There isn't a day that goes by that someone doesn’t ask me what I think the best strategy is for picking stocks. Are they kidding? What do I know? It's all a big crapshoot anyway. Oh sure, there are certain things to do so that you don’t throw your money all over the place but as I've said too often in this column, it is very unwise to put all your stock in one stock or all your shekels with one person, especially if it's a relative.


If you'll note (and I'm talking to the general populace here), a good financial planner rarely tells you what specific stocks to buy. Instead, you will get a portfolio of stocks within a certain industry or sector, all of which should add up to a very wise asset allocation.


However, in answer to the original question, how do you feel about momentum investing? This is a relatively new strategy for those who like to move fast and who don’t have the patience to ride out under-performing stocks.


What is a momentum investor? It is one who buys stock while the numbers are accelerating such as with share price, earnings, and revenues. Then, at the first sign of a slide, the momentum investor sells. So, the bottom line is, buy just as the stock is starting to rise and sell immediately after it begins to dip.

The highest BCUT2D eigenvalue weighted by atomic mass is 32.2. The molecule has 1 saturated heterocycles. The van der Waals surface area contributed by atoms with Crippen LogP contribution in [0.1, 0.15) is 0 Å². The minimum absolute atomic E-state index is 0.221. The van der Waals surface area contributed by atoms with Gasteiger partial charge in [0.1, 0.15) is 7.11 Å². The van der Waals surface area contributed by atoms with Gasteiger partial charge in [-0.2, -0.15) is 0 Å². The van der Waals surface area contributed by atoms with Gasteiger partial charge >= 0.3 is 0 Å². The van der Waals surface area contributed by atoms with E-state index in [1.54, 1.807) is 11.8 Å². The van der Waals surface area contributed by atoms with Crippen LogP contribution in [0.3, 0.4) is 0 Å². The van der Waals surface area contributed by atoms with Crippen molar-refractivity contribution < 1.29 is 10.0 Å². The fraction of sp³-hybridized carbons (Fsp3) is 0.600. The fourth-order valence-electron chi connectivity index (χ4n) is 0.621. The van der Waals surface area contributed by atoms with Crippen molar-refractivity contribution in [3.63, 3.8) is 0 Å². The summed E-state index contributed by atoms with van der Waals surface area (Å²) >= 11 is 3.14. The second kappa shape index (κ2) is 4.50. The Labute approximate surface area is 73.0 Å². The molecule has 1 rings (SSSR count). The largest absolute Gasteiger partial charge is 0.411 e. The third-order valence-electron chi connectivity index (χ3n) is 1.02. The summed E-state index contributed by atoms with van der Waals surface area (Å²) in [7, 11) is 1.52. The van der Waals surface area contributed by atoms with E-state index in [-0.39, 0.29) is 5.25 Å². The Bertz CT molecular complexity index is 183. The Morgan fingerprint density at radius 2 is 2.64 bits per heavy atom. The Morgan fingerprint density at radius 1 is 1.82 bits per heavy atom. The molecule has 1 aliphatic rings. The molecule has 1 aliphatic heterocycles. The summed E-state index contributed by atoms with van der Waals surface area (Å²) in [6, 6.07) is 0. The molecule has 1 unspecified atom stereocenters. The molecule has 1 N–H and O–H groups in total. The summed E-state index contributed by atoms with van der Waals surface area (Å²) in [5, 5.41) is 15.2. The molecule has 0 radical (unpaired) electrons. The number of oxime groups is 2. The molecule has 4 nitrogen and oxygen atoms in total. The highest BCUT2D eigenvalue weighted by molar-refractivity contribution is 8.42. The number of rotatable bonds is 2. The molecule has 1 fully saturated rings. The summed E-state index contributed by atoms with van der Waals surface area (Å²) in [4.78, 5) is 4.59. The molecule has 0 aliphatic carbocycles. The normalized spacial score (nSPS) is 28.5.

But there are a lot of qualifiers here. Momentum investing isn't about buying stocks that may be driven up by speculation. The stock has to have something going for it besides hype. Keep in mind that most momentum stocks have higher than average P/E ratios simply because they are expected to grow at a faster rate.


In baseball parlance, momentum investors are swinging for the fences. They don’t look at 15 percent or 20 percent returns in a year's time. Simply not worth their trouble. What they look for are stocks that will double or triple within one or two months.


My friend, Fred, in Florida, describes momentum investors as those who are seeking stocks that move at very high speeds and who operate on the theory that you can ride out a stock provided it continues to rise in price and will be successful if you bail out before the stock crashes and burns.


American academician Sheridan Titman found the strategy paid off quite handsomely for many between 1965 and 1998. And although the idea sounds simple, it really requires considerable dedication because one has to buy and sell on a regular basis. You've got to be disciplined.


Of course, bear in mind that this type of regular trading means you could lose out on dividend payments, not to mention that the trading costs will be rather high because of brokers' commissions paid every time you buy and sell shares. You could successfully argue, as some circles do, that those high costs easily erase performance advantages.


To be sure, it's a risky way to make some money and is very short-term. You might consider staying clear of this unless you have considerable experience and you are indifferent to a stock because your selling discipline must be as strong as your buying discipline--something most people simply don’t have.


But what do I know? I still have tons of tech stock shares that I refused to sell when everything tanked. That's momentum in the opposite direction.

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